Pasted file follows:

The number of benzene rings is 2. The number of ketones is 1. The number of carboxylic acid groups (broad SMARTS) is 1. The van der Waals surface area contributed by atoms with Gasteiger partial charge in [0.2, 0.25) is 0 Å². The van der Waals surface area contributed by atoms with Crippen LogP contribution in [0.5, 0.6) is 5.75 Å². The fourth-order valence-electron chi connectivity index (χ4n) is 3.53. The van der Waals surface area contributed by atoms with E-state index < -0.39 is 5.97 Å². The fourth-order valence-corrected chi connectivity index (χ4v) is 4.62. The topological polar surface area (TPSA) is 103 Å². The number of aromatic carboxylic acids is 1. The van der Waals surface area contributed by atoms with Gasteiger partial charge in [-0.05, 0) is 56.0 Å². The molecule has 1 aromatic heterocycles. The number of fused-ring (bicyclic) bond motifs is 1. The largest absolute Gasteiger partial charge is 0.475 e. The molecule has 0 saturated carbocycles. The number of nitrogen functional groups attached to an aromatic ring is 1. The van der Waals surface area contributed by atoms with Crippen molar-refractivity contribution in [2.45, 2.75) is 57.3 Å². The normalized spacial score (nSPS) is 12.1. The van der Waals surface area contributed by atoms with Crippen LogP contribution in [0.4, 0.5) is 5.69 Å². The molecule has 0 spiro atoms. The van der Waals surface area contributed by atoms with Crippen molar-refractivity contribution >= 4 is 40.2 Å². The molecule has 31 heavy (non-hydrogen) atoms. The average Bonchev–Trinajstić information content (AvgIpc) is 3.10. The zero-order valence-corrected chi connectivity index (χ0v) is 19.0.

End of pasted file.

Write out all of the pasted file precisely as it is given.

The number of benzene rings is 2. The number of ketones is 1. The number of carboxylic acid groups (broad SMARTS) is 1. The van der Waals surface area contributed by atoms with Gasteiger partial charge in [0.2, 0.25) is 0 Å². The van der Waals surface area contributed by atoms with Crippen LogP contribution in [0.5, 0.6) is 5.75 Å². The fourth-order valence-electron chi connectivity index (χ4n) is 3.53. The van der Waals surface area contributed by atoms with E-state index < -0.39 is 5.97 Å². The fourth-order valence-corrected chi connectivity index (χ4v) is 4.62. The topological polar surface area (TPSA) is 103 Å². The number of aromatic carboxylic acids is 1. The van der Waals surface area contributed by atoms with Gasteiger partial charge in [-0.05, 0) is 56.0 Å². The molecule has 1 aromatic heterocycles. The number of fused-ring (bicyclic) bond motifs is 1. The largest absolute Gasteiger partial charge is 0.475 e. The molecule has 0 saturated carbocycles. The number of nitrogen functional groups attached to an aromatic ring is 1. The van der Waals surface area contributed by atoms with Crippen molar-refractivity contribution in [2.45, 2.75) is 57.3 Å². The normalized spacial score (nSPS) is 12.1. The van der Waals surface area contributed by atoms with Crippen LogP contribution in [0.4, 0.5) is 5.69 Å². The molecule has 0 spiro atoms. The van der Waals surface area contributed by atoms with Crippen molar-refractivity contribution >= 4 is 40.2 Å². The molecule has 31 heavy (non-hydrogen) atoms. The average Bonchev–Trinajstić information content (AvgIpc) is 3.10. The zero-order valence-corrected chi connectivity index (χ0v) is 19.0.